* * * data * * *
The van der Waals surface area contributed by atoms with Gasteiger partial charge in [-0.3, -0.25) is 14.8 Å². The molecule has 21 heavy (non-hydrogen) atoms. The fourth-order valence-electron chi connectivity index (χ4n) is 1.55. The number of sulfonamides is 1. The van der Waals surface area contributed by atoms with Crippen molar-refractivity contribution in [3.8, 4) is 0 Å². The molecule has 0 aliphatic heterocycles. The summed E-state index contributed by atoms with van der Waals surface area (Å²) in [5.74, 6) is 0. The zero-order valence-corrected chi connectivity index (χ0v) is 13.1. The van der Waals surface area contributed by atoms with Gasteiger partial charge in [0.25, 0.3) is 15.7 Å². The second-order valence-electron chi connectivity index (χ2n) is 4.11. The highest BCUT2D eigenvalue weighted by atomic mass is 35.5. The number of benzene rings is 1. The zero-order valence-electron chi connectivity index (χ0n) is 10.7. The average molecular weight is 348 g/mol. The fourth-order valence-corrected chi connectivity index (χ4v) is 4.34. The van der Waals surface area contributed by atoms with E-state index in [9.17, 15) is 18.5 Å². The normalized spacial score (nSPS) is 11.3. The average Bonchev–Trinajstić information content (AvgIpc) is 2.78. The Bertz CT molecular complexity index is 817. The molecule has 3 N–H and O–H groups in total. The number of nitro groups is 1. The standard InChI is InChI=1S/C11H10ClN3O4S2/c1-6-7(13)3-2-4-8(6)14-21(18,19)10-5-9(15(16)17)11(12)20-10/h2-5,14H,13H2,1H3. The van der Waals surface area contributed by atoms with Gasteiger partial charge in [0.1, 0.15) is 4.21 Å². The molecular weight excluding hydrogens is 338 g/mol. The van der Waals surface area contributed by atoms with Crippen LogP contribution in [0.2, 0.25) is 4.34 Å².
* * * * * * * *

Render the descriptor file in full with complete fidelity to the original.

The van der Waals surface area contributed by atoms with Gasteiger partial charge in [-0.3, -0.25) is 14.8 Å². The molecule has 21 heavy (non-hydrogen) atoms. The fourth-order valence-electron chi connectivity index (χ4n) is 1.55. The number of sulfonamides is 1. The van der Waals surface area contributed by atoms with Crippen molar-refractivity contribution in [3.8, 4) is 0 Å². The molecule has 0 aliphatic heterocycles. The summed E-state index contributed by atoms with van der Waals surface area (Å²) in [5.74, 6) is 0. The zero-order valence-corrected chi connectivity index (χ0v) is 13.1. The van der Waals surface area contributed by atoms with Gasteiger partial charge in [0.25, 0.3) is 15.7 Å². The second-order valence-electron chi connectivity index (χ2n) is 4.11. The highest BCUT2D eigenvalue weighted by atomic mass is 35.5. The number of benzene rings is 1. The zero-order valence-electron chi connectivity index (χ0n) is 10.7. The average molecular weight is 348 g/mol. The fourth-order valence-corrected chi connectivity index (χ4v) is 4.34. The van der Waals surface area contributed by atoms with E-state index in [9.17, 15) is 18.5 Å². The normalized spacial score (nSPS) is 11.3. The average Bonchev–Trinajstić information content (AvgIpc) is 2.78. The Bertz CT molecular complexity index is 817. The molecule has 3 N–H and O–H groups in total. The number of nitro groups is 1. The standard InChI is InChI=1S/C11H10ClN3O4S2/c1-6-7(13)3-2-4-8(6)14-21(18,19)10-5-9(15(16)17)11(12)20-10/h2-5,14H,13H2,1H3. The van der Waals surface area contributed by atoms with Gasteiger partial charge in [0.1, 0.15) is 4.21 Å². The molecular weight excluding hydrogens is 338 g/mol. The van der Waals surface area contributed by atoms with Crippen LogP contribution in [0.2, 0.25) is 4.34 Å².